[ALAC] Closed generic statement
alan.greenberg at mcgill.ca
Thu Feb 28 06:00:24 UTC 2013
At Tuesday's ALAC meeting, Evan presented a statement on closed
generic word domains that gave the two opposing positions that had
been expressed by various ALAC and At-Large people. I suggested that
the ALAC not vote for or against that statement, but each member say
with side they supported. As the discussion evolved, there was some
discomfort about simply giving a tally of the two sides, and
moreover, that it ignored a third option that allowed some parts of
both sides to be supported. I volunteered to work with Evan to create
a new version.
I did create such a 3rd "in between" option. As we were reviewing it,
and partially guided by a message from Roberto Gaetano, Evan
suggested that this in-between option, with some enhancements, could
be a single statement that most or all of the ALAC could support.
What you see here is an evolution of that statement. Thanks to
Olivier and Rinalia who identified a number of problems with earlier versions.
The comment period closes on March 7th, so a vote will need to be
completed by March 6th. I believe that Olivier would like to start a
vote relatively quickly, so if you have any problems with what you
see here, please speak up quickly.
This new statement is also posted on the wiki -
On the whole, the ALAC does not believe that closed generics provide
public benefit and would prefer that TLDs -- especially for strings
representing categories -- were not allocated in a way that would
lock out broad access to sub-domains. Some members of At-Large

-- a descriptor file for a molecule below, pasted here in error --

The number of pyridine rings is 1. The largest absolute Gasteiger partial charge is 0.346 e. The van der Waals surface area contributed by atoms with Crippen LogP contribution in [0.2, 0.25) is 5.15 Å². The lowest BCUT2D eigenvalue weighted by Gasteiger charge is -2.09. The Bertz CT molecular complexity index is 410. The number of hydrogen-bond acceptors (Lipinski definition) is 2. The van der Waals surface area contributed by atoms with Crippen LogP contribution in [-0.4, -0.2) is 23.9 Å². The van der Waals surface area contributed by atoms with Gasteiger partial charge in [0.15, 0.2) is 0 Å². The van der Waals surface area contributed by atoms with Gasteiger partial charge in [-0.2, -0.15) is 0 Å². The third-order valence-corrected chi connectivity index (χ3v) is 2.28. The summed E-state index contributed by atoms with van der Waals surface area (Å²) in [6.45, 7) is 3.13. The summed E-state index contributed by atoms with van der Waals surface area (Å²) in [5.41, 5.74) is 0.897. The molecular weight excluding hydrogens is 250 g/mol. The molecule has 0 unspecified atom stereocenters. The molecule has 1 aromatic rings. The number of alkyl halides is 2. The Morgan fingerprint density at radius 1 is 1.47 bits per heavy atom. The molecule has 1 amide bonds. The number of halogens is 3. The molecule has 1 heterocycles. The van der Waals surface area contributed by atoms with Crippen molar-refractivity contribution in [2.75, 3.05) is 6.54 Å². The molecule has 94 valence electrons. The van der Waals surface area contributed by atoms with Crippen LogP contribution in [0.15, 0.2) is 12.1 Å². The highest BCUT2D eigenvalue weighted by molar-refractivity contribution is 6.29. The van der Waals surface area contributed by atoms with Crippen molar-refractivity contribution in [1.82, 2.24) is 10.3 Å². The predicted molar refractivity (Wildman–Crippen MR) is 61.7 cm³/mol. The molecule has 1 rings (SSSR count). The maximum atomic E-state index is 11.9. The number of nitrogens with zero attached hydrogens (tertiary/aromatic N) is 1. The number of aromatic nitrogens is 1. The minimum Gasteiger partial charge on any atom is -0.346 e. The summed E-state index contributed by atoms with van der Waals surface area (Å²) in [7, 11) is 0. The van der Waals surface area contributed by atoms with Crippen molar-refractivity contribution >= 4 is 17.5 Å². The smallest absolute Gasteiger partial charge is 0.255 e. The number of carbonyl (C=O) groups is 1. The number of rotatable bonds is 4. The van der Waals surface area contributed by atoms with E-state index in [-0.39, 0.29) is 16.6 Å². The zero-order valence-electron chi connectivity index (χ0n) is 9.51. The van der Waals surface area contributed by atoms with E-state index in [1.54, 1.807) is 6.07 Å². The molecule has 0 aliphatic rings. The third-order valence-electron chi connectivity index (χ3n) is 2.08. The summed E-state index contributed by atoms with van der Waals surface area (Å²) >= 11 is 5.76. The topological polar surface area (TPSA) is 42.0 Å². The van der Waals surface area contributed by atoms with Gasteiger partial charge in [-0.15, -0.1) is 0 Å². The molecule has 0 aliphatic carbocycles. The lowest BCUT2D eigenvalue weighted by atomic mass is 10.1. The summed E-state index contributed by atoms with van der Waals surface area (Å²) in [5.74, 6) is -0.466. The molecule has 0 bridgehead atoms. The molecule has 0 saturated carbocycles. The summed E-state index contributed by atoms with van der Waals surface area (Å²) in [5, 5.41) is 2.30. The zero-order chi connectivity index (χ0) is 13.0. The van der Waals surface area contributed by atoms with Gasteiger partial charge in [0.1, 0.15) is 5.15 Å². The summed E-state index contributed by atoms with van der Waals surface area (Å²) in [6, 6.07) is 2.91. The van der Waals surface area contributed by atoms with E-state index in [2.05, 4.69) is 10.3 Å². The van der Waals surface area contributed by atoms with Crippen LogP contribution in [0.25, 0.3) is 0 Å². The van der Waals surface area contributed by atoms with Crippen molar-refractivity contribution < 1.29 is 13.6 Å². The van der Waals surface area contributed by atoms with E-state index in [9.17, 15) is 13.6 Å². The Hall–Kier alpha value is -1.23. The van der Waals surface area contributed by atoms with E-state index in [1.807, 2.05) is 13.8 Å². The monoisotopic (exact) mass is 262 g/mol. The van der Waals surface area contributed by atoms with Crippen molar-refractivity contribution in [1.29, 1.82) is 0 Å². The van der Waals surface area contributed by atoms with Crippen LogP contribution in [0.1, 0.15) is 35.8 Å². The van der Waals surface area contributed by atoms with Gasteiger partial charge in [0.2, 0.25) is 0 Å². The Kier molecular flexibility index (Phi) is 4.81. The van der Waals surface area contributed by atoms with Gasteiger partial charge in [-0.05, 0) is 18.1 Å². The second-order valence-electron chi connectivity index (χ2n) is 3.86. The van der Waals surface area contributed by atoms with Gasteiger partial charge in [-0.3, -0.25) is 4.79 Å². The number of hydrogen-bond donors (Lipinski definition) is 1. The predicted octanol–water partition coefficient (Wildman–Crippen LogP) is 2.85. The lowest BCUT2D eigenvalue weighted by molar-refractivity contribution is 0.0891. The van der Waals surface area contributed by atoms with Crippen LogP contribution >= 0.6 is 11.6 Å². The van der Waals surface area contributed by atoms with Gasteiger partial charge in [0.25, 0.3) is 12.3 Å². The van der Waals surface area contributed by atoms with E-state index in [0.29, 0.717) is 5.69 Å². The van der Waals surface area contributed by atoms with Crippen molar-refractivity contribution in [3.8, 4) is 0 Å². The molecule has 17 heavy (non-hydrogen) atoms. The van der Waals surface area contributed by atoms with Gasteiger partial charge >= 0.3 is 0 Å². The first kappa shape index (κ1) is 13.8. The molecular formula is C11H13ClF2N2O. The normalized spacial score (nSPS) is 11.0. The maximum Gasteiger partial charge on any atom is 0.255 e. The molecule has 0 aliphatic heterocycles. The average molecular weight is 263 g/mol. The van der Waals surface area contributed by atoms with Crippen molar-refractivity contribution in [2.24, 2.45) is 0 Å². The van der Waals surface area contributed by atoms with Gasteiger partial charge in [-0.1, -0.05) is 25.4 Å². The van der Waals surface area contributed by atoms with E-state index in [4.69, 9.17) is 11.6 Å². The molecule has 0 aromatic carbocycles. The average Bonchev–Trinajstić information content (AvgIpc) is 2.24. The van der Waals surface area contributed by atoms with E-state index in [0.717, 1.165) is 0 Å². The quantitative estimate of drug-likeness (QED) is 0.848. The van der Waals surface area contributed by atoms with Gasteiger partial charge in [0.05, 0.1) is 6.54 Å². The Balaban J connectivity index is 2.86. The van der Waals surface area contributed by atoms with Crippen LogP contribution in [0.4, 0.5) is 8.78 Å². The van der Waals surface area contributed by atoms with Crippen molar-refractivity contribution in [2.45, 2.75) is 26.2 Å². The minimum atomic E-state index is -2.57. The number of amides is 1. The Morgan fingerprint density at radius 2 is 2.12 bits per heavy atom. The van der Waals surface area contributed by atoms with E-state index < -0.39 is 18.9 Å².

believe, on principle, that all closed generics are harmful to the
public good. Others believe that, while not necessarily being
beneficial to end users, closed gTLDs should be allowed as simply
being consistent with existing practise for lower-level domains.
However, in developing this response to the Board's request, the ALAC
found the issue to be far more nuanced than the above hard positions
would suggest. We can foresee innovative business models that might
allow a closed TLD to be in the public interest. An example might be
a registry that makes 2nd level names available at no cost to anyone,
but retains legal control over them. This is similar to the model
used by Facebook and many blog hosting sites. Allowance should be
made for applicants interested in widespread sub-domain distribution
that do not require domain-name sales as a source of revenue, or for
other forms of sub-domain allocation.
Whether a generic-word string is used with its generic meaning or in
some other context may also be relevant. The fictitious but famous
computer manufacturer, Orange Computers Inc. using the TLD ".orange"
might be acceptable, while the same string used as a closed TLD by a
California Orange Growers Cooperative (and not allowing access to
orange producers from Florida or Mediterranean and South American
countries) might well be considered unacceptable.
Allowing this nuanced approach would likely involve a case by case
review of how a TLD will be used and how its sub-domains will be
allocated. Moreover, it would require a contractual commitment to not
change that model once the TLD is delegated.
In summary, the ALAC believes that completely uncontrolled use of
generic words as TLDs is not something that ICANN should be
supporting. However, some instances of generic word TLDs could be
both reasonable and have very strong benefits of just the sort that
ICANN was seeking when the TLD space was opened. Such uses should not
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